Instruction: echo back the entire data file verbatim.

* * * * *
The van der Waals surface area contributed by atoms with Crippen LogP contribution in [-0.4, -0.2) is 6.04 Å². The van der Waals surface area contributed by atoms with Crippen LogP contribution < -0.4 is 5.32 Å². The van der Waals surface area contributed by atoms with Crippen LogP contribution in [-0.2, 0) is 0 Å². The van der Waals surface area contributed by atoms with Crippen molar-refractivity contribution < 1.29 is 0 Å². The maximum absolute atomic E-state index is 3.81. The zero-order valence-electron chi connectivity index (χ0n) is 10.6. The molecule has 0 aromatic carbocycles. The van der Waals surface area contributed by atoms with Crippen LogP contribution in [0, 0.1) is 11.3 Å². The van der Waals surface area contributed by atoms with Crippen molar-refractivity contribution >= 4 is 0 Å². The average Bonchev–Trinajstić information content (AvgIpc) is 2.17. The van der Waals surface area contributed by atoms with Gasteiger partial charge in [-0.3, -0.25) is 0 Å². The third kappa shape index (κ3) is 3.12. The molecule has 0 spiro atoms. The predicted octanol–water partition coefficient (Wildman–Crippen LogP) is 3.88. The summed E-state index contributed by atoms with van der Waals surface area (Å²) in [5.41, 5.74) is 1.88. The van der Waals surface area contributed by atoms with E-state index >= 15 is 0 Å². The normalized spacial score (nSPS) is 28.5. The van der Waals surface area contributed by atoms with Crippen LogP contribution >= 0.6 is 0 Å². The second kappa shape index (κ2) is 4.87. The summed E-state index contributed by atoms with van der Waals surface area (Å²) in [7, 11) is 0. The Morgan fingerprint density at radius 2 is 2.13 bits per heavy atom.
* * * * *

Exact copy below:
The van der Waals surface area contributed by atoms with Crippen LogP contribution in [-0.4, -0.2) is 6.04 Å². The van der Waals surface area contributed by atoms with Crippen LogP contribution < -0.4 is 5.32 Å². The van der Waals surface area contributed by atoms with Crippen LogP contribution in [-0.2, 0) is 0 Å². The van der Waals surface area contributed by atoms with Crippen molar-refractivity contribution < 1.29 is 0 Å². The maximum absolute atomic E-state index is 3.81. The zero-order valence-electron chi connectivity index (χ0n) is 10.6. The molecule has 0 aromatic carbocycles. The van der Waals surface area contributed by atoms with Crippen LogP contribution in [0, 0.1) is 11.3 Å². The van der Waals surface area contributed by atoms with Crippen molar-refractivity contribution >= 4 is 0 Å². The average Bonchev–Trinajstić information content (AvgIpc) is 2.17. The van der Waals surface area contributed by atoms with Gasteiger partial charge in [-0.3, -0.25) is 0 Å². The third kappa shape index (κ3) is 3.12. The molecule has 0 spiro atoms. The predicted octanol–water partition coefficient (Wildman–Crippen LogP) is 3.88. The summed E-state index contributed by atoms with van der Waals surface area (Å²) in [5.41, 5.74) is 1.88. The van der Waals surface area contributed by atoms with E-state index >= 15 is 0 Å². The normalized spacial score (nSPS) is 28.5. The van der Waals surface area contributed by atoms with Crippen LogP contribution >= 0.6 is 0 Å². The second kappa shape index (κ2) is 4.87. The summed E-state index contributed by atoms with van der Waals surface area (Å²) in [7, 11) is 0. The Morgan fingerprint density at radius 2 is 2.13 bits per heavy atom.